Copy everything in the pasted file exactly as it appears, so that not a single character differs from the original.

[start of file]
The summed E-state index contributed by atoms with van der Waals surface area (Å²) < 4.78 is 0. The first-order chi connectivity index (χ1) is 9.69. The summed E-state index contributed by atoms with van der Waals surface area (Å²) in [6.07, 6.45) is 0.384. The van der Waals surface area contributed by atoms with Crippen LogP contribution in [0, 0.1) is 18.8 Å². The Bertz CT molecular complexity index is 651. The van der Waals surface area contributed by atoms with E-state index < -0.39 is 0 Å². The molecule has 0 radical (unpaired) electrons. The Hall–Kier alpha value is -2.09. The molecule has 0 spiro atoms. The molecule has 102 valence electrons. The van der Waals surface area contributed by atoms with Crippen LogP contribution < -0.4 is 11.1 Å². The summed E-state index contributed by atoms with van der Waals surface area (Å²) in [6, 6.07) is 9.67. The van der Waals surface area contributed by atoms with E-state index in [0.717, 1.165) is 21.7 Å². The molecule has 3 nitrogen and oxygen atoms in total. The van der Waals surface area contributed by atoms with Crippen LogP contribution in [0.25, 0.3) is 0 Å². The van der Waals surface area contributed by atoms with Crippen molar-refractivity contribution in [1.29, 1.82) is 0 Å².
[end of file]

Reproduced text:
The summed E-state index contributed by atoms with van der Waals surface area (Å²) < 4.78 is 0. The first-order chi connectivity index (χ1) is 9.69. The summed E-state index contributed by atoms with van der Waals surface area (Å²) in [6.07, 6.45) is 0.384. The van der Waals surface area contributed by atoms with Crippen LogP contribution in [0, 0.1) is 18.8 Å². The Bertz CT molecular complexity index is 651. The van der Waals surface area contributed by atoms with E-state index < -0.39 is 0 Å². The molecule has 0 radical (unpaired) electrons. The Hall–Kier alpha value is -2.09. The molecule has 0 spiro atoms. The molecule has 102 valence electrons. The van der Waals surface area contributed by atoms with Crippen LogP contribution < -0.4 is 11.1 Å². The summed E-state index contributed by atoms with van der Waals surface area (Å²) in [6, 6.07) is 9.67. The van der Waals surface area contributed by atoms with E-state index in [0.717, 1.165) is 21.7 Å². The molecule has 3 nitrogen and oxygen atoms in total. The van der Waals surface area contributed by atoms with Crippen LogP contribution in [0.25, 0.3) is 0 Å². The van der Waals surface area contributed by atoms with Crippen molar-refractivity contribution in [1.29, 1.82) is 0 Å².